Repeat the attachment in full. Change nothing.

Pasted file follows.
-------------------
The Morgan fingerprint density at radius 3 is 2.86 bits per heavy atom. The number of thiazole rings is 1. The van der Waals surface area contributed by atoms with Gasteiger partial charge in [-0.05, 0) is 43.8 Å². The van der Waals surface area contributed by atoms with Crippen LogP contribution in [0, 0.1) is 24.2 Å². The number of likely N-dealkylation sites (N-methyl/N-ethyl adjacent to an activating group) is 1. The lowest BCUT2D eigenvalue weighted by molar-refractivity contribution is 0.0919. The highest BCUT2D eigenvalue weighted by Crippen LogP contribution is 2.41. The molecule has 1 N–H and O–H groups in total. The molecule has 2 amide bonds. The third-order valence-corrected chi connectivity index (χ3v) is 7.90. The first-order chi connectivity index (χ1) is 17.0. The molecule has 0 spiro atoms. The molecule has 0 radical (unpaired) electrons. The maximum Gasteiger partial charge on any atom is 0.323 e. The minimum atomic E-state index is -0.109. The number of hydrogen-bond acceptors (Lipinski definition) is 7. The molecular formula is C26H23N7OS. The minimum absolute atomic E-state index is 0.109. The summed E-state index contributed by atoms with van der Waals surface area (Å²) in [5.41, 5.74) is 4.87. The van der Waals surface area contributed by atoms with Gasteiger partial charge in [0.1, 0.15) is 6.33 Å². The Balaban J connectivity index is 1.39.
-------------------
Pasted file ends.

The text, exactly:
The Morgan fingerprint density at radius 3 is 2.86 bits per heavy atom. The number of thiazole rings is 1. The van der Waals surface area contributed by atoms with Gasteiger partial charge in [-0.05, 0) is 43.8 Å². The van der Waals surface area contributed by atoms with Crippen LogP contribution in [0, 0.1) is 24.2 Å². The number of likely N-dealkylation sites (N-methyl/N-ethyl adjacent to an activating group) is 1. The lowest BCUT2D eigenvalue weighted by molar-refractivity contribution is 0.0919. The highest BCUT2D eigenvalue weighted by Crippen LogP contribution is 2.41. The molecule has 1 N–H and O–H groups in total. The molecule has 2 amide bonds. The third-order valence-corrected chi connectivity index (χ3v) is 7.90. The first-order chi connectivity index (χ1) is 17.0. The molecule has 0 spiro atoms. The molecule has 0 radical (unpaired) electrons. The maximum Gasteiger partial charge on any atom is 0.323 e. The minimum atomic E-state index is -0.109. The number of hydrogen-bond acceptors (Lipinski definition) is 7. The molecular formula is C26H23N7OS. The minimum absolute atomic E-state index is 0.109. The summed E-state index contributed by atoms with van der Waals surface area (Å²) in [5.41, 5.74) is 4.87. The van der Waals surface area contributed by atoms with Gasteiger partial charge in [0.1, 0.15) is 6.33 Å². The Balaban J connectivity index is 1.39.